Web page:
The following are the concepts the class is covering in the mechanics unit:
* capitals & end punctuation - How lovely today is!
* interjections - Wow! What a day it was.
* proper nouns - Middle East, Biology I
* proper adjectives - Mexican pizza, French accent
* commas in compound sentences - Are you going to the play, or are you playing golf?
* commas in a series - I'm reading, listening to the radio, and lounging.
* commas between two or more adjectives before a noun - The old, rusty car broke down.
* commas after introductory words - Oh, I didn't know.
* commas after introductory phrases - Sitting at home, he worried about rain.
* commas after introductory clauses - Because she wanted to do well, Nancy studied.
* interrupters - She, however, did take a break.
* appositives - Christmas, December 25, is a holiday.
* nouns of direct address - Are you going to the mall, Ann?
* dates, addresses, & letters - Dear Sir:
* quotations in dialogue - "Which do you like?" asked Lucy.
Indent each time a new person speaks.
* titles of short works - "The Raven"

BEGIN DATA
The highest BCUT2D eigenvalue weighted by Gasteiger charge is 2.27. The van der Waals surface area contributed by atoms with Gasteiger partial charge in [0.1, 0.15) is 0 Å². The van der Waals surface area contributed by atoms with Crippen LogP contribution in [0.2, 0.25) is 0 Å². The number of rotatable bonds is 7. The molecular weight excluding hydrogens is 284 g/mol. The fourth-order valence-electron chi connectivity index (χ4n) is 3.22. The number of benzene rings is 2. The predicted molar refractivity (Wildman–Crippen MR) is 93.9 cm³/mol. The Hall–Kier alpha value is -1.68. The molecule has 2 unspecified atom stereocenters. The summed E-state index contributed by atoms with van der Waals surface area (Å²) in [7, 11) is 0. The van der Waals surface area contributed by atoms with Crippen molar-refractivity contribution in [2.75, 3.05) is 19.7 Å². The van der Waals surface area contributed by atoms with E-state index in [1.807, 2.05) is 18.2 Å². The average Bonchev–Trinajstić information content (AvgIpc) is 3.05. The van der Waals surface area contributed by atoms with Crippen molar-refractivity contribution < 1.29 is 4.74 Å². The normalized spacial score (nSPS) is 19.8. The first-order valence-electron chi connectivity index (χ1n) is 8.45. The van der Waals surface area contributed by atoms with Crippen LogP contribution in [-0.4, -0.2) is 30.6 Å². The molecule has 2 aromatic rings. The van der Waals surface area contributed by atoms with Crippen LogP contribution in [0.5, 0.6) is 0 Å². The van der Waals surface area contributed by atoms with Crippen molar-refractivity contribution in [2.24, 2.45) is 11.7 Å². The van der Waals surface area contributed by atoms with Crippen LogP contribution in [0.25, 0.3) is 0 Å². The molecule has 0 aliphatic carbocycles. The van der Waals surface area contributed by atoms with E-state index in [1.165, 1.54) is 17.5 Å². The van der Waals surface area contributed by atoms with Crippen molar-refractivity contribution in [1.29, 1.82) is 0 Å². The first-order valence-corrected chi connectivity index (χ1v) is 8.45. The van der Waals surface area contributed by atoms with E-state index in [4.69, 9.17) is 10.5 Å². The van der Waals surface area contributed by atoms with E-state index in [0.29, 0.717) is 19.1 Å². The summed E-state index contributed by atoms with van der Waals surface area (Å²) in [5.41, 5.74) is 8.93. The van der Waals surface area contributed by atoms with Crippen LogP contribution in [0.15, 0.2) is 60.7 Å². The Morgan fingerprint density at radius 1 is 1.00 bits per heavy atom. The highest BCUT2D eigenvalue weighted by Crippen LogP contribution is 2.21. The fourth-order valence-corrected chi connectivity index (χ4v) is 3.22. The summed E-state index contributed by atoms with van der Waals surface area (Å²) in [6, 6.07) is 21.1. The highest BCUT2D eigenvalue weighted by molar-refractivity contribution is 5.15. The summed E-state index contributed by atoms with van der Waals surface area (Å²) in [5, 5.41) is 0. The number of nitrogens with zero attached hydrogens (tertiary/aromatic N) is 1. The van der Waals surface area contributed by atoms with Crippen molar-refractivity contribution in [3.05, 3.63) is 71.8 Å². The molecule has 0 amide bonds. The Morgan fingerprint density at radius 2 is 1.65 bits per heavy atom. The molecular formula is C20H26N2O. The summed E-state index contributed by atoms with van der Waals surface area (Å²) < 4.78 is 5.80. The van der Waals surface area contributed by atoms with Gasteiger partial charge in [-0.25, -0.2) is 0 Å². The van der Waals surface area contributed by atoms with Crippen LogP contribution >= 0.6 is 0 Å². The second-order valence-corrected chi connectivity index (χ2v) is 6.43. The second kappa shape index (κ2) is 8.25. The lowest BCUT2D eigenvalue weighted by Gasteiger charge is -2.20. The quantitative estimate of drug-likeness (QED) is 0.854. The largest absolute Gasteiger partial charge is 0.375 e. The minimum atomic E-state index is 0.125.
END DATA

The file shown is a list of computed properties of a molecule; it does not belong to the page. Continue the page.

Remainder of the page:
* Titles of long works are underlined or put in italics. - Are You My Mother? Are You My Mother?
* colons - You should bring the following: homework, paper, pens, and textbooks
* semicolons - I wanted to go to the play; therefore, I saved money.
* abbreviations - MA, mph, NATO
* numbers - There were 327 students in the gym. -- Three hundred twenty-seven students were there. -- There were eighty people standing. -- seven o'clock -- 7:00 -- Chapter 13
* apostrophes in contractions - I'm, they're
* apostrophes in possessive nouns - child's toy, children's toys
* apostrophes form the plural of numbers, letters, words, & symbols - How many 3's are on the paper? -- You want ten A's on your report card. -- There are too many and's in your letter. -- I don't like to use too many &'s.
* hyphens - She had an I-know-what-you-did smile. He was the runner-up.
* dashes - The championship -- it went into overtime -- was so exciting!
* parentheses - Mandy Donald (1934 - 2010) was known for her caring nature.
I Am Poem and Puzzle Piece
Students are writing poems, trying to describe who they are.
The poem starts with the words "I am," and it ends with "I am part of the whole, one piece of the puzzle." Middle lines may continue the "I am" pattern, or they may utilize various other action verbs: I play, I hum, I dance, I wonder, etc...
The puzzle pieces will be decorated with graphics, words, and quotes that visually reflected both the poem and themselves.
Old magazines appreciated.